Tuesday, January 22, 2013

County Pension System Risks vs 401

The U-T has a great article on changes in the portfolio mix of the San Diego County employee pension fund.  In 2009, the county fired the fund manager after losses totaling $2 billion in 2008.  Assuming that the fund had about $9 billion at the time, that is a loss of 22%, compared withan an S&P loss of 37% for the same year.  Taken in context that doesn't seem that bad.  The new fund managers have shifted the mix to include emerging market debt (Russia, Brazil and Mexico) as well as in hedge funds.  I find the 2 basis point (2%) management fee in the new contract to be too high.  Fees are a drag on performance, and frankly, the county should be shooting for something closer to 1%.   Correction: A commenter on sdrostra pointed out that two basis points is .02%, not 2%. I should have checked the math. The fees compare favorably with the Federal Government's Thrift Savings Plan.   I wouldn't mind hearing from any professional financial planners on this subject.  I am not qualified to say whether the investment strategy is good or not, I just know that above average returns generally do not prevail.

Which brings me to my main arguments for 401 style pensions. Inevitably, these fund managers are going to have a bad year, no matter how well they are doing now, and taxpayers will foot the bill.  The entire system is rigged so that the taxpayer shoulders all the risk, but the fund manager and employee beneficiaries are guaranteed their pay days.  Further, as we have seen with CalPERS pensions, which invested $500 million in green energy in 2010, investments can be influenced by political considerations, again to the detriment of the taxpayers, who are on the hook for losses.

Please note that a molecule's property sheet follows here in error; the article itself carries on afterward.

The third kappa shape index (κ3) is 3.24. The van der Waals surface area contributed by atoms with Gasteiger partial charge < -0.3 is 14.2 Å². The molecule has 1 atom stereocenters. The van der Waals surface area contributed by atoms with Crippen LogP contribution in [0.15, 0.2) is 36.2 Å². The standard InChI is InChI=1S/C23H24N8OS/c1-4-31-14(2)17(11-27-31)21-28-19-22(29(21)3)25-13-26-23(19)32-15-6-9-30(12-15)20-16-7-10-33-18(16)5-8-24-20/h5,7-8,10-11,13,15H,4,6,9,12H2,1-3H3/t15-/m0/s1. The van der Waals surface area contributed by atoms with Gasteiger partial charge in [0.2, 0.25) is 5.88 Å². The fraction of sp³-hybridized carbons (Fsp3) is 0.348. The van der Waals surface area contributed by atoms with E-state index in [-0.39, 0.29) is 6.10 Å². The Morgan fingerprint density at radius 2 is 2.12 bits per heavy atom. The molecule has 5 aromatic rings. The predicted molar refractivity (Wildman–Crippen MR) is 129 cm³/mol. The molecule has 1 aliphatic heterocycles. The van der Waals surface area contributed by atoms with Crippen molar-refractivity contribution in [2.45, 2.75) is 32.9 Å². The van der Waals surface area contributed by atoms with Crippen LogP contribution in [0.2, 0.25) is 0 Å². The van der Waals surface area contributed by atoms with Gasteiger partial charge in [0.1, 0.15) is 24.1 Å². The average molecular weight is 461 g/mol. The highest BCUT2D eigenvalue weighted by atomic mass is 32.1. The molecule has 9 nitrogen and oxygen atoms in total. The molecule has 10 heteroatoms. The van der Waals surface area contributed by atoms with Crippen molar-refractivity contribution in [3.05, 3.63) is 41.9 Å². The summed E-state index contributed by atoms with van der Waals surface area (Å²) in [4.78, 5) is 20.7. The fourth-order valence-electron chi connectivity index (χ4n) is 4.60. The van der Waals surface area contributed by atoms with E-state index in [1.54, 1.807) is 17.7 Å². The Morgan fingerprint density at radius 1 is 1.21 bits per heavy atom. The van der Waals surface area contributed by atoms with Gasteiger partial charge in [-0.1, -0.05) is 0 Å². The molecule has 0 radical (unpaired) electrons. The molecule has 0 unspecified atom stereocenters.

However, under a 401style plan, employees shoulder the risk, but they can adjust their individual pension risk to their personal situation, shifting more to bonds as they approach retirement, for example.  Further, they can protect themselves by managing their own investments and avoiding high fee management firms.  This way taxpayers are protected and employees can be as well.  The counter-argument is that individual employees may not invest wisely, but I think that is changing as financial literacy is more common in the general population.  Should taxpayers take all the risk just because some employees will be foolish?  Further, the union could do an actual service to the employees by providing them with sources of financial advice.

Vocabulary clarification, I use the term 401 style, because government employee defined contribution plans are considered 401(a) plans, not 401(k) which are private sector plans.


  1. Fund managers may face restrictions which individuals do not face when it comes to allocation percentages. So, a fund manager may only be allowed to put 5% of funds into a great investment where a 401 holder might put 50% into a winning investment.

  2. It's 2 bps per quarter, so 8 bps per year. But that's just what Partridge/Salient skims off the top for picking the managers.

    The bulk of the expense ratio is in the fees to the overpriced hedge fund managers Partridge picks.

  3. As the wife of a cop, I also want 401K's so we can pick up and change departments if we want to...more competition and flexibility. Pensions chain you to a city or company.